Temporal range: Late Jurassic
|Skeletal restoration of the holotype by Jaime Headden|
|Species:||† B. volans|
Batrachognathus is an extinct genus of "rhamphorhynchoid" pterosaur from the Late Jurassic (Oxfordian - Kimmeridgian) Karabastau Svita of the central Asian republic of Kazakhstan. The genus was named in 1948 by the Russian paleontologist Anatoly Nicolaevich Ryabinin. The type species is Batrachognathus volans. The genus name is derived from Greek batrakhos, "frog" and gnathos, "jaw", in reference to the short wide head. The specific epithet means "flying" in Latin.
Three fossils have been found in a lacustrine sediment in the North-West Tien Shan foothills of the Karatau Mountains. In the Jurassic this area had some similarities in habitat to the Solnhofen lagoon deposits in Bavaria, Germany. The genus is based on holotype PIN 52-2, an incomplete and disarticulated skeleton consisting of skull fragments, jaws, vertebrae, ribs, legs and wing bones. The skull of 48 mm (1.9 in) long is high, short and broad. The upper jaws have in total 22 or 24 recurved conical teeth; with the lower jaws they make a short and very wide mouth. The animal is not preserved with a tail. Whether it had one is debatable; usually it is assumed a short tail was present. The wingspan has been estimated at 50 cm (20 in); David Unwin in 2000 gave a higher estimate of 75 cm (30 in).Like all anurognathids Batrachognathus is assumed to have been an insectivore, catching insects on the wing with its broad mouth.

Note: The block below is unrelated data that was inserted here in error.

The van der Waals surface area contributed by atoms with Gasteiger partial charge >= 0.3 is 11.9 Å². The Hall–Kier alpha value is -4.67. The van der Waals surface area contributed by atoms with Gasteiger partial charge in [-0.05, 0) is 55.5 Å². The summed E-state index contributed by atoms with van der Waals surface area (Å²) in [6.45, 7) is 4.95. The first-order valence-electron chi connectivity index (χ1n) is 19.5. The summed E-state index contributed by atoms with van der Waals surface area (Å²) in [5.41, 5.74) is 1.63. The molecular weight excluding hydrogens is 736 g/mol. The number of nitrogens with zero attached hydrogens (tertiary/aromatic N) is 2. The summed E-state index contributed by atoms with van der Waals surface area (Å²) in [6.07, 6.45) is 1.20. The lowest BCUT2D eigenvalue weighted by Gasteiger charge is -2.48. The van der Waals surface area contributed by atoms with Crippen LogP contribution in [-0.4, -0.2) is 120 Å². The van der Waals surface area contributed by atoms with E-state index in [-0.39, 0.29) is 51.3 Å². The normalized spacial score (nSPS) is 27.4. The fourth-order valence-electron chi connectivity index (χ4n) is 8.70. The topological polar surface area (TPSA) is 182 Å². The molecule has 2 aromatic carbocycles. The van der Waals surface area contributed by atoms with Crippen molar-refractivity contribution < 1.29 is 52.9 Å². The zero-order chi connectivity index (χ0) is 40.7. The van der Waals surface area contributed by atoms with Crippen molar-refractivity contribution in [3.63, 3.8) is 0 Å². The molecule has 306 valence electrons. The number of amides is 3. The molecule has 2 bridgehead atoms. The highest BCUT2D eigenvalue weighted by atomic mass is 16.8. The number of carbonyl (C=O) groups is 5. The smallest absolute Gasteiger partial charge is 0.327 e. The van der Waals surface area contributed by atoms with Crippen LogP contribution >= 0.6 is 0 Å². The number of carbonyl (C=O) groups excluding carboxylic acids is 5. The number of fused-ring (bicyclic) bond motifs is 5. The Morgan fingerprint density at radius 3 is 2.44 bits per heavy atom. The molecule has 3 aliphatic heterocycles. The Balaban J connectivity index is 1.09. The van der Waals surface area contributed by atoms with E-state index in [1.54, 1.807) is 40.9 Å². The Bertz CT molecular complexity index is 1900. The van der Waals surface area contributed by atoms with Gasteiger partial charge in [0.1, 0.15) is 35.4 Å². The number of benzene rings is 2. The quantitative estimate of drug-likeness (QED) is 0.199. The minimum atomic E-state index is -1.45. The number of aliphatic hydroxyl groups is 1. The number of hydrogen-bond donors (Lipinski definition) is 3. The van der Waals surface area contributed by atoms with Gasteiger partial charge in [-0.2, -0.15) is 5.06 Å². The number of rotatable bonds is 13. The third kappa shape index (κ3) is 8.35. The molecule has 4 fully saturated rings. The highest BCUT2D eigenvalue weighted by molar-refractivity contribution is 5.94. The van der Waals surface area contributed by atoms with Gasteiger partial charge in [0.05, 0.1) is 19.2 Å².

Batrachognathus was assigned to the Anurognathidae, as a relative of Anurognathus. In 2003 it was joined with the Asian anurognathids Dendrorhynchoides and Jeholopterus in a clade Asiaticognathidae by Alexander Kellner. According to an analysis in 2006 by Lü Junchang Batrachognathus and Jeholopterus were sister taxa.
- Dinosaurs and other Prehistoric Creatures, edited by Ingrid Cranfield, 2000 Salamander Books Ltd pg 280-281.
- Ryabinin A. N., 1948, "Remarks on a flying reptile from the Jurassic of the Kara-Tau", Akademia Nauk, Paleontological Institute, Trudy, 15(1): 86-93